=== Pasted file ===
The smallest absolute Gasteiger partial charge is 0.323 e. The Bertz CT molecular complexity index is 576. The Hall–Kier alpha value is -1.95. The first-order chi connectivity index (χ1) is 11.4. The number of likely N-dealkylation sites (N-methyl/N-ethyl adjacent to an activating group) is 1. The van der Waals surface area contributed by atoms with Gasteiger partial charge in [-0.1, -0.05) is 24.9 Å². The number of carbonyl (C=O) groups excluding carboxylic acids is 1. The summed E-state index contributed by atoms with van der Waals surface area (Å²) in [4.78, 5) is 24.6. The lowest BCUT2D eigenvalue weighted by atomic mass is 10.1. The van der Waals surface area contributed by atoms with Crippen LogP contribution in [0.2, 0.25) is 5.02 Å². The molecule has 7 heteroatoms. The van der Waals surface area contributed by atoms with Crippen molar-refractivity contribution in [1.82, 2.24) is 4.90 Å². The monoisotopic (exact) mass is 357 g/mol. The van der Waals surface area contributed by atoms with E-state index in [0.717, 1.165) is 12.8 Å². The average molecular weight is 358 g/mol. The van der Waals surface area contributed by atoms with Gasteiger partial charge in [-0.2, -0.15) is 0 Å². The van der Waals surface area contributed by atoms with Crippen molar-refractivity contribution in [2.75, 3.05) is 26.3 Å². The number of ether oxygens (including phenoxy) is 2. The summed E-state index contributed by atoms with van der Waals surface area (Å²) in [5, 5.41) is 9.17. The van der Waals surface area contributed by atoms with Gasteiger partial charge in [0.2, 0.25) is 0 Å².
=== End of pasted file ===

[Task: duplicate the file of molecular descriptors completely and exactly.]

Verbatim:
The smallest absolute Gasteiger partial charge is 0.323 e. The Bertz CT molecular complexity index is 576. The Hall–Kier alpha value is -1.95. The first-order chi connectivity index (χ1) is 11.4. The number of likely N-dealkylation sites (N-methyl/N-ethyl adjacent to an activating group) is 1. The van der Waals surface area contributed by atoms with Gasteiger partial charge in [-0.1, -0.05) is 24.9 Å². The number of carbonyl (C=O) groups excluding carboxylic acids is 1. The summed E-state index contributed by atoms with van der Waals surface area (Å²) in [4.78, 5) is 24.6. The lowest BCUT2D eigenvalue weighted by atomic mass is 10.1. The van der Waals surface area contributed by atoms with Crippen LogP contribution in [0.2, 0.25) is 5.02 Å². The molecule has 7 heteroatoms. The van der Waals surface area contributed by atoms with Crippen molar-refractivity contribution in [1.82, 2.24) is 4.90 Å². The monoisotopic (exact) mass is 357 g/mol. The van der Waals surface area contributed by atoms with E-state index in [0.717, 1.165) is 12.8 Å². The average molecular weight is 358 g/mol. The van der Waals surface area contributed by atoms with Gasteiger partial charge in [-0.2, -0.15) is 0 Å². The van der Waals surface area contributed by atoms with Crippen molar-refractivity contribution in [2.75, 3.05) is 26.3 Å². The number of ether oxygens (including phenoxy) is 2. The summed E-state index contributed by atoms with van der Waals surface area (Å²) in [5, 5.41) is 9.17. The van der Waals surface area contributed by atoms with Gasteiger partial charge in [0.2, 0.25) is 0 Å².